Primal urges and instincts to survive, to reproduce, and so on are just part of who we are as human beings. But we’re also made in the image of God and so posses capacity for moral reasoning. We, in short, are capable of choosing to be selfless, righteous, loving, and caring. Or the opposite. We have choices. We can choose to control our base instincts and to act sacrificially—or not. God gave us this free will because He wants us to love and love is only possible if it’s genuinely voluntary. So circumcision symbolizes this struggle to love the Lord our God first, and to love our neighbor as we love ourselves… even when it costs us. Circumcision is a personal, private, reminder. It’s a reminder of the agreement to submit to God and His ways.

obelisks and phallic fertility symbols stand in opposition to circumcisionSo that’s how the covenant of circumcision got started with Abraham. In stark contrast to his pagan neighbors, he was called to worship the one, true God, and mark in his flesh the very opposite of all the fertility idols of the surrounding peoples.

I think it’s not incidental that so much of the symbolism of pagan worship involves obelisks, poles, and fertility gods, all in the glorification of sex. In contrast, circumcision is a symbol of relegating that sexual desire and putting God first.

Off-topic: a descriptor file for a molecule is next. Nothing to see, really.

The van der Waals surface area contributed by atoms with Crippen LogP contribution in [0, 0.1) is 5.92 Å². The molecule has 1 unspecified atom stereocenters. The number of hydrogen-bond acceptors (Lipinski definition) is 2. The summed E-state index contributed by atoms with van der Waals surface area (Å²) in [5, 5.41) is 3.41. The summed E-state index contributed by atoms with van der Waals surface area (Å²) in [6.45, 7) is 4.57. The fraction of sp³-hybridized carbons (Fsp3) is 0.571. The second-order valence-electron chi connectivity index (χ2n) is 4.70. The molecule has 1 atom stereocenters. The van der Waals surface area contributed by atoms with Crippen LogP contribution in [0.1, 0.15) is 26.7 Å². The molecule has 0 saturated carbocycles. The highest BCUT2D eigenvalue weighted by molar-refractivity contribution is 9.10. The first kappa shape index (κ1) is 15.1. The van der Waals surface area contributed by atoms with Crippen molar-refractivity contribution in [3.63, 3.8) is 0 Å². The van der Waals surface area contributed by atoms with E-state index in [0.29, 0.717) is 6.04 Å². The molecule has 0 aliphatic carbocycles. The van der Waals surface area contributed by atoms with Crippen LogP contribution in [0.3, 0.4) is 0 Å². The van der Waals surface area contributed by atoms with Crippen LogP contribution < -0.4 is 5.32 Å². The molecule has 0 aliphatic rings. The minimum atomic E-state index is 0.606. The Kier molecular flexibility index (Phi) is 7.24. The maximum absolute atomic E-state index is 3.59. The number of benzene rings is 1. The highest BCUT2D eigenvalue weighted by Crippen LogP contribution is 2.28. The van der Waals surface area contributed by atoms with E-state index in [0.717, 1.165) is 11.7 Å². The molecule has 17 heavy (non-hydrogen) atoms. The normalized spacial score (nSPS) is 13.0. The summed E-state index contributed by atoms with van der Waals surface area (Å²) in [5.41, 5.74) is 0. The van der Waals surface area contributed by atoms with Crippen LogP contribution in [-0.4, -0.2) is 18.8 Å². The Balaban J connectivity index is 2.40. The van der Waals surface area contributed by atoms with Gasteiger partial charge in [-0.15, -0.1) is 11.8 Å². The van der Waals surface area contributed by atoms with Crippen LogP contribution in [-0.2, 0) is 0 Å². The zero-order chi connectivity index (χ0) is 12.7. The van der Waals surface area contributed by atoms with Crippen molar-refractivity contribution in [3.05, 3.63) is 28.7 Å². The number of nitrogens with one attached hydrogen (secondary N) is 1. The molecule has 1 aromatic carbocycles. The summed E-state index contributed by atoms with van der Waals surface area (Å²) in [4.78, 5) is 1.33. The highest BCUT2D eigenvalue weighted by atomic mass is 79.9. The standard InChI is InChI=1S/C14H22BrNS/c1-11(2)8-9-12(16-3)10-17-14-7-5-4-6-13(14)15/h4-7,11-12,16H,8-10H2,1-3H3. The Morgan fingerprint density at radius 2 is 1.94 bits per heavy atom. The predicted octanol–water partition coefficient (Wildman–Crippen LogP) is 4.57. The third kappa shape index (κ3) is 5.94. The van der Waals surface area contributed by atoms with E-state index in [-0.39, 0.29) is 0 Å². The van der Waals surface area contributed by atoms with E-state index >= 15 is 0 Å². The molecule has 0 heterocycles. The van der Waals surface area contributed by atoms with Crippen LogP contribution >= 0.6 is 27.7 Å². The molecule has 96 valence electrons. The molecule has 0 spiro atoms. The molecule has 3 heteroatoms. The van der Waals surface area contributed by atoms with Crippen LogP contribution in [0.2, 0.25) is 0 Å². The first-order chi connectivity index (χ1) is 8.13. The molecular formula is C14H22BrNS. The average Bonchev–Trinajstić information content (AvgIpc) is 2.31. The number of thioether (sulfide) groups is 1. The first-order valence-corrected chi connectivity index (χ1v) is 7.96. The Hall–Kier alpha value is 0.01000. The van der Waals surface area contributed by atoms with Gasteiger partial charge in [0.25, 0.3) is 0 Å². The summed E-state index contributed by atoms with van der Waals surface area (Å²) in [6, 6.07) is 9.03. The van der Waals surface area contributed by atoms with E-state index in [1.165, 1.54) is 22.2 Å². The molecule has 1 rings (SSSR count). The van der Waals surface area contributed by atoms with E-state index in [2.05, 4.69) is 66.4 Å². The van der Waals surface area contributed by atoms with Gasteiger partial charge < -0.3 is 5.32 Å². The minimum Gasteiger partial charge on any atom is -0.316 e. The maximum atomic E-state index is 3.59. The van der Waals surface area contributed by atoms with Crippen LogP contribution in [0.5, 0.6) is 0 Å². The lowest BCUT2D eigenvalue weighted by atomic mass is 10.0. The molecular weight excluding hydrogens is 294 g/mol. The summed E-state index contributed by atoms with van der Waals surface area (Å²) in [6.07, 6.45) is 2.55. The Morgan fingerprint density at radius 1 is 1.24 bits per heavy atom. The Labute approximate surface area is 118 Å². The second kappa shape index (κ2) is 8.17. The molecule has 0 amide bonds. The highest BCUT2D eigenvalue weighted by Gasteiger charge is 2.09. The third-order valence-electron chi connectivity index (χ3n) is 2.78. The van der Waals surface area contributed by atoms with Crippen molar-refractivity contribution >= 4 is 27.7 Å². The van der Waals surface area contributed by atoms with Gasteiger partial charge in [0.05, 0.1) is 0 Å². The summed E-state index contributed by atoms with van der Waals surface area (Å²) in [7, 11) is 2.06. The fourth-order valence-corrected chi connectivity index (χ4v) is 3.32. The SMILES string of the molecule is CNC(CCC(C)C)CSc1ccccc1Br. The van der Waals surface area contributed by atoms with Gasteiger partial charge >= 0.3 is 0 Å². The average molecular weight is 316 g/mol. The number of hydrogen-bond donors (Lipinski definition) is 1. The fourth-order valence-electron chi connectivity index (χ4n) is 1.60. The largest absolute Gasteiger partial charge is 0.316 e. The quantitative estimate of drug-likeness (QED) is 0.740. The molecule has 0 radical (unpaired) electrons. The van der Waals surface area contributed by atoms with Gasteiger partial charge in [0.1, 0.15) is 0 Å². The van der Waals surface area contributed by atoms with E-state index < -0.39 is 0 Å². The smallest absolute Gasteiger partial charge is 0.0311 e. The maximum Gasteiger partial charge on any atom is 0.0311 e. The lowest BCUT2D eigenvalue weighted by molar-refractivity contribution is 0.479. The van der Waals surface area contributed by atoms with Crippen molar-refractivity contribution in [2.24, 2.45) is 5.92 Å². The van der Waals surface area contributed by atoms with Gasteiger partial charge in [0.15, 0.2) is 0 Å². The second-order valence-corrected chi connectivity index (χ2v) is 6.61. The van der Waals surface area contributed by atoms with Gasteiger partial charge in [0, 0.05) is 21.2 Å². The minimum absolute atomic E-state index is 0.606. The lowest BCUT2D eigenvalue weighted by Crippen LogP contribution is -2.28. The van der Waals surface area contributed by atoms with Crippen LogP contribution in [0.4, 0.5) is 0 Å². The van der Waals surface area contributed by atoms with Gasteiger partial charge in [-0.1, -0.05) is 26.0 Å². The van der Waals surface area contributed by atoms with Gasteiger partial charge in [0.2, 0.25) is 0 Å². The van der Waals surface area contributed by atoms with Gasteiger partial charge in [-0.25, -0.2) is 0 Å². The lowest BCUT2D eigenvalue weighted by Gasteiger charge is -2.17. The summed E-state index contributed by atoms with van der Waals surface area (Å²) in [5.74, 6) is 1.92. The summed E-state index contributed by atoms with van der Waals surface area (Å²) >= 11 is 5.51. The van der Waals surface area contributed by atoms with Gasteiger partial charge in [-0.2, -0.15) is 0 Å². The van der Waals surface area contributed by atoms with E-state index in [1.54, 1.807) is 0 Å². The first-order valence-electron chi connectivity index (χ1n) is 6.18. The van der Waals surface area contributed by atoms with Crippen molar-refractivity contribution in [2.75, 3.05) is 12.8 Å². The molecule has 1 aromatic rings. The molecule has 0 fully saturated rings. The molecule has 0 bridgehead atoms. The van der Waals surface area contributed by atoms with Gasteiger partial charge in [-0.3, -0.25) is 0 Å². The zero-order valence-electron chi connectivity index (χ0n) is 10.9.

It’s also no coincidence that God commands circumcision to be done on the eighth day. The eighth day signifies the eternal in Scripture—the first seven days represent our temporal, mortal time on earth in our fleshly “tents” as Paul puts it (2 Corinthians 5:1-4), but the eighth is going into the next paradigm. It speaks of the eternal and heavenly life we are destined to live with our Father forever.

For we know that if the tent, our earthly home, is torn down, we have a building from God—a home not made with human hands, eternal in the heavens. For in this we groan, longing to be clothed with our heavenly dwelling— if indeed, after we have put it on, we will not be found naked. For we groan while we are in this tent—burdened because we don’t want to be unclothed but to be clothed, so that what is mortal may be swallowed up by life. (2 Corinthians 5:1-4)

The peculiar circumcision incident with Zipporah and her knife

God told Abraham that his descendants would spend 400 years in slavery in Egypt, but that they would become numerous and come back to the land God promised them. It all happened, just as God said, but somewhere along the line, the covenant of circumcision seems to have dropped out of circulation because Moses did not circumcise his son. His wife Zipporah had to do it after a most peculiar encounter with God:

At a lodging place on the way, the Lord met Moses and was about to kill him. But Zipporah took a flint knife, cut off her son’s foreskin and touched Moses’ feet with it.“Surely you are a bridegroom of blood to me,” she said. So the Lord let him alone. (At that time she said “bridegroom of blood,” referring to circumcision.) (Exodus 4:24-26)